Interestingly, that’s how it’s been done in Britain for decades. “[We have] rigorous conversations at the outset,” says Ben Stephenson, the BBC’s controller of drama commissioning. “Our job is to help the writer get at the heart of the story so that he or she can create the best version thereof. The worst thing is for writers to try to second-guess us when what we really want is [for them to be] passionately committed to their ideas, whatever the genre or style. As long as we’re on the same page at the outset, I don’t believe in a lot of notes.”
At the U.S. broadcast networks, oversight can on occasion still be onerous, but even there the suits tend to stand back if they feel as though things are in the right hands. “When they have a gifted quarterback in place, they want to let him run,” suggests Warren Littlefield, who spent most of the 1990s as president of entertainment at NBC and now, as an indie producer at his eponymous company, is overseeing Fargo for FX. “It’s only when the vision isn’t clear, the showrunner is off his game or casting goes awry that network execs get deeply involved.” In his opinion, what’s changed is how competitive the landscape has become to secure the services of top talent. “Yes, broadcasters [as opposed to cable channels] have a larger population of folks who supervise development and production, and they are putting up all or most of the money, but when they have a great showrunner, they don’t want to drive them away, to the competition.”
Sagansky, who as an investor in media is currently president of Silver Eagle Acquisition Corp. and chairman of Hemisphere Media Capital, argues that the quality of the storytelling in American serialized drama is “amazing.” So too, he adds, are the variety of ways in which shows are now being financed, speaking from his own experience as executive producer on Sex, Lies and Handwriting (with Lionsgate and Tandem) and on a Canadian-originated western called Strange Empire.
In short, there are now more financial models for getting scripted shows made, more work available for both seasoned and fledgling writer-producers, and more styles and approaches to the production process than ever before.
Whether at the mainstream Big Four broadcasters or the increasingly self-confident basic-cable outlets, the first challenge is to attract original voices, give them the freedom and resources to execute their visions, and not micro-manage. However, for executives at corporations whose money and stock price are tied to these content plays, knowing when and how to step into a production when the story arc falters, the actors don’t gel, the third season sags or the exhausted showrunner simply collapses is crucial.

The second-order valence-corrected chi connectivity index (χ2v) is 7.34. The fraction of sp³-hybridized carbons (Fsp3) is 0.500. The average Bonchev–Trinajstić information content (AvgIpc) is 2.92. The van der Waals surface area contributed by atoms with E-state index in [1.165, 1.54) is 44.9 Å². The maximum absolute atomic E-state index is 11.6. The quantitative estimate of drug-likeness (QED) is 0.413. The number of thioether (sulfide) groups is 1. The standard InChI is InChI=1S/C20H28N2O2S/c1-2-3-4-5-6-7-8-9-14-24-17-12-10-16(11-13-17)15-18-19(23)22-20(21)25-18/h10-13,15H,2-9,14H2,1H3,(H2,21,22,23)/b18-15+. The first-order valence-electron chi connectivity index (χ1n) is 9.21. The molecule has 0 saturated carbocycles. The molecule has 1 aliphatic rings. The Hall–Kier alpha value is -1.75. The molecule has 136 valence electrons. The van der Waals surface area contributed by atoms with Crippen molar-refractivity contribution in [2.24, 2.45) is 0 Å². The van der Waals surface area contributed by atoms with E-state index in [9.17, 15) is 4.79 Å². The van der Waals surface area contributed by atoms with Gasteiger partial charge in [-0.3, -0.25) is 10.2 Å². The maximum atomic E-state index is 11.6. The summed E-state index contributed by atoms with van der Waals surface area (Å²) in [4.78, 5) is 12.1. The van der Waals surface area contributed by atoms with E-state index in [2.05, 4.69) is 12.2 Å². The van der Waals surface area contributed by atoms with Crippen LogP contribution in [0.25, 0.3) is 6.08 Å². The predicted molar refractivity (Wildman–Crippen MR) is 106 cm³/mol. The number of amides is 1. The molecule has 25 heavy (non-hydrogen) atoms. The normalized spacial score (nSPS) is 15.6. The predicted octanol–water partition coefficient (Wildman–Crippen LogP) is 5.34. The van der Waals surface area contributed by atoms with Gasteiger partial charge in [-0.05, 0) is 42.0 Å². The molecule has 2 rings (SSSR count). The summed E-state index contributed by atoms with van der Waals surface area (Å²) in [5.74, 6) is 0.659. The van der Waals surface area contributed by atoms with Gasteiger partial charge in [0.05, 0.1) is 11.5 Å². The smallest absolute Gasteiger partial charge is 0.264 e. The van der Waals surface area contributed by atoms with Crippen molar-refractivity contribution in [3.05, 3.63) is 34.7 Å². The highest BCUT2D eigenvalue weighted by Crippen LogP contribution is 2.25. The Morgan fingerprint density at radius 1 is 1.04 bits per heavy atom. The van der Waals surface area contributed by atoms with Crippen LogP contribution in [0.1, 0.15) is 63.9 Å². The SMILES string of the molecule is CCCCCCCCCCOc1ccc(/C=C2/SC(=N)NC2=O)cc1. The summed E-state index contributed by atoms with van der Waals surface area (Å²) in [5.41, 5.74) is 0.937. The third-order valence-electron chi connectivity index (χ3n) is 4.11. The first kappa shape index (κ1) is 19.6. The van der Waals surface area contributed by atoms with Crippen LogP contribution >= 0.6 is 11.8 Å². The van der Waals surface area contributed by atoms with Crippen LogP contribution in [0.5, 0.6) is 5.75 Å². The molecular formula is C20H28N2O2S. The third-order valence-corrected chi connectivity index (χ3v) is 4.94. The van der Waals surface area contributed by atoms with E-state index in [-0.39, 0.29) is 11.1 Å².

None of this is as simple as it sounds, nor is the formula for intervention foolproof. The failure rate of new series on U.S. networks is still conservatively 80 percent.
At broadcasters NBC and ABC—the former coming off its first ratings-winning season in 18 to 49 in a decade, and the latter bent on fixing recent prime-time stumbles—the emphasis has shifted in the last several years. Tension between art and commerce? Not so much anymore. Memos from once-pesky Standards and Practices people or calls from irate advertisers about steamy shower scenes in NYPD Blue or pedophile priests in Law & Order now seem like quaint quibbles. There are still a few no-no’s in terms of content, but much more can be said, suggested or shown nowadays, as even a cursory glance at ABC’s Modern Family, NBC’s Hannibal or CBS’s 2 Broke Girls proves. Their main focus, broadcast types assert, is fashioning an arresting concept into an ongoing story with broad appeal, without it becoming pasteurized in the process.
“What do we want? Big bold ideas, ones that break through the clutter,” says Patrick Moran, executive VP of ABC Studios, who adds that his new job is to “raise the bar” and be “more adventurous.” Moran is already making notable strides to expand production efforts beyond the main task of supplying the Alphabet network with long-running series. “Talent recruitment is a big part of what we do—matching voices with ideas and then finding the best home for them.” Under his auspices, the unit has placed Red Band Society at FOX in this attempt to diversify its customer base.
Over at NBC, Jennifer Salke, the president of entertainment, says her team works along two tracks. First and foremost, they must identify and nurture pitches that are broad enough “to invite everyone into the tent.” The trick in that regard, she explains, is to come up with plots and characters in which “broad” does not equate with “generic,” “bland” or “dumbed-down” but with “relatability” across various demos. What makes that attempt ever trickier is how much more fragmented consumers’ tastes have become in everything from music and movies to food and fashion. “Just being OK is not enough; an idea has to resonate widely,” she contends.